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Wedge Early Origins



The surname Wedge was first found in Somerset where they held a family seat as Lords of the Manor. The Saxon influence of English history diminished after the Battle of Hastings in 1066. The language of the courts was French for the next three centuries and the Norman ambience prevailed. But Saxon surnames survived and the family name was first referenced in the year 1327 when William and John Wegg held estates in that shire.

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Wedge Spelling Variations


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Wedge Spelling Variations



Spelling variations of this family name include: Wegg, Wege, Wedge, Wegge, Wagg, Wagge and others.

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Wedge Early History


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Wedge Early History



This web page shows only a small excerpt of our Wedge research. Another 282 words (20 lines of text) covering the years 1455 and 1487 are included under the topic Early Wedge History in all our PDF Extended History products and printed products wherever possible.

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Wedge Early Notables (pre 1700)


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Wedge Early Notables (pre 1700)



More information is included under the topic Early Wedge Notables in all our PDF Extended History products and printed products wherever possible.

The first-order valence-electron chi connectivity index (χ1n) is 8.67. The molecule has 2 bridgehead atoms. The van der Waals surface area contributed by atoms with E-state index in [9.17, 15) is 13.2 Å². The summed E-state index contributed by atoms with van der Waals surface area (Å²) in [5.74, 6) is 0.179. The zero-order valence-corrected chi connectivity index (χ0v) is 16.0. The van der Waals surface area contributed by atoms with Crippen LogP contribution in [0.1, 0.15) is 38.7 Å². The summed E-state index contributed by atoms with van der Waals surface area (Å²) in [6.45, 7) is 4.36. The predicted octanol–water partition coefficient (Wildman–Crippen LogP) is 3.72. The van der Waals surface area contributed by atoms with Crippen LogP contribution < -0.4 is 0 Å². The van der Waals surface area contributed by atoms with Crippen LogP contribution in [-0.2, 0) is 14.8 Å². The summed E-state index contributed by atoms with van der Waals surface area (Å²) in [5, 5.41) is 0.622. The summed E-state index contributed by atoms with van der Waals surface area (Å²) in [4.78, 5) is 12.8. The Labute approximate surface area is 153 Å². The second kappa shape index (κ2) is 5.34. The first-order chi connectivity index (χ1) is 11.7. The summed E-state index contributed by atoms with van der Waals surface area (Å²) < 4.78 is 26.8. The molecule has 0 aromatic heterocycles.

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The Great Migration


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The Great Migration



Some of the first settlers of this family name were:

Wedge Settlers in United States in the 17th Century

  • John Wedge, who arrived in Maryland in 1651-1662
  • Margaret Wedge, who landed in Virginia in 1653
  • Robert Wedge, who arrived in Maryland in 1673
  • Jane Wedge, who landed in Maryland in 1674

Wedge Settlers in United States in the 18th Century

  • William Wedge, who landed in Virginia in 1717

Wedge Settlers in Australia in the 19th Century

  • John Wedge, aged 36, Irish convict from Kings County, who was transported aboard the "Andromeda" on November 13, 1832, settling in New South Wales, Australia [1]CITATION[CLOSE]
    State Library of Queensland. (Retrieved 2014, November 27) Andromeda voyage to New South Wales, Australia in 1832 with 186 passengers. Retrieved from http://www.convictrecords.com.au/ships/andromeda/1832
  • John Wedge, aged 35, arrived in South Australia in 1854 aboard the ship "Emigrant"

Wedge Settlers in New Zealand in the 19th Century

  • Richard Wedge, aged 37, a mason, arrived in Auckland, New Zealand aboard the ship "Alfred" in 1864 [2]CITATION[CLOSE]
    Archives New Zealand Micro 5019. (Retrieved 2010, November 5) Alfred. Retrieved from http://freepages.genealogy.rootsweb.ancestry.com/~ourstuff/Alfred1864.htm
  • Jane Wedge, aged 27, arrived in Auckland, New Zealand aboard the ship "Alfred" in 1864 [2]CITATION[CLOSE]
    Archives New Zealand Micro 5019. (Retrieved 2010, November 5) Alfred. Retrieved from http://freepages.genealogy.rootsweb.ancestry.com/~ourstuff/Alfred1864.htm
  • Charles Wedge, aged 3, arrived in Auckland, New Zealand aboard the ship "Alfred" in 1864 [2]CITATION[CLOSE]
    Archives New Zealand Micro 5019. (Retrieved 2010, November 5) Alfred. Retrieved from http://freepages.genealogy.rootsweb.ancestry.com/~ourstuff/Alfred1864.htm

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Contemporary Notables of the name Wedge (post 1700)


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Contemporary Notables of the name Wedge (post 1700)



  • Stanley E. Wedge (b. 1889), American Republican politician, Member of Michigan State House of Representatives from Branch County, 1941-44
  • Jimmy Joe Wedge, American politician, Mayor of Point Pleasant, West Virginia, 1981-83
  • H. W. Wedge, American politician, Supervisor of Troy Township, Michigan, 1933